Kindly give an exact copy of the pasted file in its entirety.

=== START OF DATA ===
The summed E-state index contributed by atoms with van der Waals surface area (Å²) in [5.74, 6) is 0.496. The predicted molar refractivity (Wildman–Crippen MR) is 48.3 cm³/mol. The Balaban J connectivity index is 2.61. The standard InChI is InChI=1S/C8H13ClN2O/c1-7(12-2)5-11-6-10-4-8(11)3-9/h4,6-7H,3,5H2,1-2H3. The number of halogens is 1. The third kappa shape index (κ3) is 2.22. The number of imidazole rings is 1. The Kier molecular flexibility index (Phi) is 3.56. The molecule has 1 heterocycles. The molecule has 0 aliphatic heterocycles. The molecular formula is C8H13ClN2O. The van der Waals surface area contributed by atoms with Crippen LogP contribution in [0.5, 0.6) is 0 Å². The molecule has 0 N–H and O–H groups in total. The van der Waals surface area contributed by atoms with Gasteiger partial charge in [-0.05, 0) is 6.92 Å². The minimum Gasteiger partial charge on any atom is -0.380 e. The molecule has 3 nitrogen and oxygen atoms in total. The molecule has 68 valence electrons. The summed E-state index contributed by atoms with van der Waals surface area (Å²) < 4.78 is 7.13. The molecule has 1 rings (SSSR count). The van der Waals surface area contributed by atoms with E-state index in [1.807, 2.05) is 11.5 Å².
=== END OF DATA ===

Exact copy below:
The summed E-state index contributed by atoms with van der Waals surface area (Å²) in [5.74, 6) is 0.496. The predicted molar refractivity (Wildman–Crippen MR) is 48.3 cm³/mol. The Balaban J connectivity index is 2.61. The standard InChI is InChI=1S/C8H13ClN2O/c1-7(12-2)5-11-6-10-4-8(11)3-9/h4,6-7H,3,5H2,1-2H3. The number of halogens is 1. The third kappa shape index (κ3) is 2.22. The number of imidazole rings is 1. The Kier molecular flexibility index (Phi) is 3.56. The molecule has 1 heterocycles. The molecule has 0 aliphatic heterocycles. The molecular formula is C8H13ClN2O. The van der Waals surface area contributed by atoms with Crippen LogP contribution in [0.5, 0.6) is 0 Å². The molecule has 0 N–H and O–H groups in total. The van der Waals surface area contributed by atoms with Gasteiger partial charge in [-0.05, 0) is 6.92 Å². The minimum Gasteiger partial charge on any atom is -0.380 e. The molecule has 3 nitrogen and oxygen atoms in total. The molecule has 68 valence electrons. The summed E-state index contributed by atoms with van der Waals surface area (Å²) < 4.78 is 7.13. The molecule has 1 rings (SSSR count). The van der Waals surface area contributed by atoms with E-state index in [1.807, 2.05) is 11.5 Å².